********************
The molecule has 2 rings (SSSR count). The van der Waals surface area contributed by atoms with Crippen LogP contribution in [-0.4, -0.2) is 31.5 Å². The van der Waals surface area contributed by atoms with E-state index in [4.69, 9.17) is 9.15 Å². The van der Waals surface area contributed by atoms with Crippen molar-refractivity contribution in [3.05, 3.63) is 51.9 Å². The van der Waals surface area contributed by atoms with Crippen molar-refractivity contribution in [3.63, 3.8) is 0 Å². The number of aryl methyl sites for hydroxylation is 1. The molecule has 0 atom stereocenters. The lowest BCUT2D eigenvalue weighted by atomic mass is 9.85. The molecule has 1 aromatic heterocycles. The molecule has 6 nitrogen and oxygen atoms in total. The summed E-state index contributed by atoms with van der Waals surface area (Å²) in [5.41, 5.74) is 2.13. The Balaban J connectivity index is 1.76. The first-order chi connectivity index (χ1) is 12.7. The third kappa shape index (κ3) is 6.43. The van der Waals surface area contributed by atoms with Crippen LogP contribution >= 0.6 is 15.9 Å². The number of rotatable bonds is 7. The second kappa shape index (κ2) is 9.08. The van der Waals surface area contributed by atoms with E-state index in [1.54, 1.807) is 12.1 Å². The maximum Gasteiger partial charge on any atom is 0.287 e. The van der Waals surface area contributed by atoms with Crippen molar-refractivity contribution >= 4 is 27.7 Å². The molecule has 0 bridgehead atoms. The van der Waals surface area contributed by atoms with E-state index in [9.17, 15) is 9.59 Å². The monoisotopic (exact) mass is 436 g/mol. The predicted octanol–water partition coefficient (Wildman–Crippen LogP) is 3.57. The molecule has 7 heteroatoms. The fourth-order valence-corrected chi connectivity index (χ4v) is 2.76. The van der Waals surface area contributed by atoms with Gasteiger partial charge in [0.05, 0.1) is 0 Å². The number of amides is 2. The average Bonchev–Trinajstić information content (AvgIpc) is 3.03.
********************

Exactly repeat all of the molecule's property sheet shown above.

The molecule has 2 rings (SSSR count). The van der Waals surface area contributed by atoms with Crippen LogP contribution in [-0.4, -0.2) is 31.5 Å². The van der Waals surface area contributed by atoms with E-state index in [4.69, 9.17) is 9.15 Å². The van der Waals surface area contributed by atoms with Crippen molar-refractivity contribution in [3.05, 3.63) is 51.9 Å². The van der Waals surface area contributed by atoms with Crippen molar-refractivity contribution in [3.63, 3.8) is 0 Å². The number of aryl methyl sites for hydroxylation is 1. The molecule has 0 atom stereocenters. The lowest BCUT2D eigenvalue weighted by atomic mass is 9.85. The molecule has 1 aromatic heterocycles. The molecule has 6 nitrogen and oxygen atoms in total. The summed E-state index contributed by atoms with van der Waals surface area (Å²) in [5.41, 5.74) is 2.13. The Balaban J connectivity index is 1.76. The first-order chi connectivity index (χ1) is 12.7. The third kappa shape index (κ3) is 6.43. The van der Waals surface area contributed by atoms with Crippen LogP contribution >= 0.6 is 15.9 Å². The number of rotatable bonds is 7. The second kappa shape index (κ2) is 9.08. The van der Waals surface area contributed by atoms with E-state index in [1.54, 1.807) is 12.1 Å². The maximum Gasteiger partial charge on any atom is 0.287 e. The van der Waals surface area contributed by atoms with Crippen molar-refractivity contribution >= 4 is 27.7 Å². The molecule has 0 bridgehead atoms. The van der Waals surface area contributed by atoms with E-state index in [9.17, 15) is 9.59 Å². The monoisotopic (exact) mass is 436 g/mol. The predicted octanol–water partition coefficient (Wildman–Crippen LogP) is 3.57. The molecule has 7 heteroatoms. The fourth-order valence-corrected chi connectivity index (χ4v) is 2.76. The van der Waals surface area contributed by atoms with Gasteiger partial charge in [0.05, 0.1) is 0 Å². The number of amides is 2. The average Bonchev–Trinajstić information content (AvgIpc) is 3.03.